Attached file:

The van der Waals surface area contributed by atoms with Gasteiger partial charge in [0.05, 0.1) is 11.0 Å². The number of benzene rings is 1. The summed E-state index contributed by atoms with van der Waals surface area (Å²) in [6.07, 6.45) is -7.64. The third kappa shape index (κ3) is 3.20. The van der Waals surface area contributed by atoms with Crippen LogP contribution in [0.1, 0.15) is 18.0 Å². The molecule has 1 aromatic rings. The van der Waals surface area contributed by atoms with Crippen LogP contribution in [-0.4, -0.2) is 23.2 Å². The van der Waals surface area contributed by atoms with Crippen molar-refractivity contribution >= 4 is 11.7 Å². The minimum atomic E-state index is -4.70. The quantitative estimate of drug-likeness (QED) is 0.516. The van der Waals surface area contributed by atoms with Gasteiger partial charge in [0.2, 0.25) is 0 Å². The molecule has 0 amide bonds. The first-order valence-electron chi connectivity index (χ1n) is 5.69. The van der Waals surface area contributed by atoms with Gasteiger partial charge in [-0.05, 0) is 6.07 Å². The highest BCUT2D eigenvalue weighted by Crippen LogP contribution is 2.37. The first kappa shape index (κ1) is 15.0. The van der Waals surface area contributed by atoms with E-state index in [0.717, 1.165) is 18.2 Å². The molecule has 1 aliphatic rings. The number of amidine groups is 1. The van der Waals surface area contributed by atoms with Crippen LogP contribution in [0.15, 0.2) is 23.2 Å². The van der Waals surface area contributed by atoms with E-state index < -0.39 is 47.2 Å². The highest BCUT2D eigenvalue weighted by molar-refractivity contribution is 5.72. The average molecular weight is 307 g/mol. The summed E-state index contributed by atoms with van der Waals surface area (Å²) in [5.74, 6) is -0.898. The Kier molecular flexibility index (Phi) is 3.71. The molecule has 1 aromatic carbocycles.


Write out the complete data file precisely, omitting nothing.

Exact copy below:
The van der Waals surface area contributed by atoms with Gasteiger partial charge in [0.05, 0.1) is 11.0 Å². The number of benzene rings is 1. The summed E-state index contributed by atoms with van der Waals surface area (Å²) in [6.07, 6.45) is -7.64. The third kappa shape index (κ3) is 3.20. The van der Waals surface area contributed by atoms with Crippen LogP contribution in [0.1, 0.15) is 18.0 Å². The molecule has 1 aromatic rings. The van der Waals surface area contributed by atoms with Crippen LogP contribution in [-0.4, -0.2) is 23.2 Å². The van der Waals surface area contributed by atoms with Crippen molar-refractivity contribution >= 4 is 11.7 Å². The minimum atomic E-state index is -4.70. The quantitative estimate of drug-likeness (QED) is 0.516. The van der Waals surface area contributed by atoms with Gasteiger partial charge in [0.2, 0.25) is 0 Å². The molecule has 0 amide bonds. The first-order valence-electron chi connectivity index (χ1n) is 5.69. The van der Waals surface area contributed by atoms with Gasteiger partial charge in [-0.05, 0) is 6.07 Å². The highest BCUT2D eigenvalue weighted by Crippen LogP contribution is 2.37. The first kappa shape index (κ1) is 15.0. The van der Waals surface area contributed by atoms with E-state index in [0.717, 1.165) is 18.2 Å². The molecule has 1 aliphatic rings. The number of amidine groups is 1. The van der Waals surface area contributed by atoms with Crippen LogP contribution in [0.15, 0.2) is 23.2 Å². The van der Waals surface area contributed by atoms with E-state index < -0.39 is 47.2 Å². The highest BCUT2D eigenvalue weighted by molar-refractivity contribution is 5.72. The average molecular weight is 307 g/mol. The summed E-state index contributed by atoms with van der Waals surface area (Å²) in [5.74, 6) is -0.898. The Kier molecular flexibility index (Phi) is 3.71. The molecule has 1 aromatic carbocycles.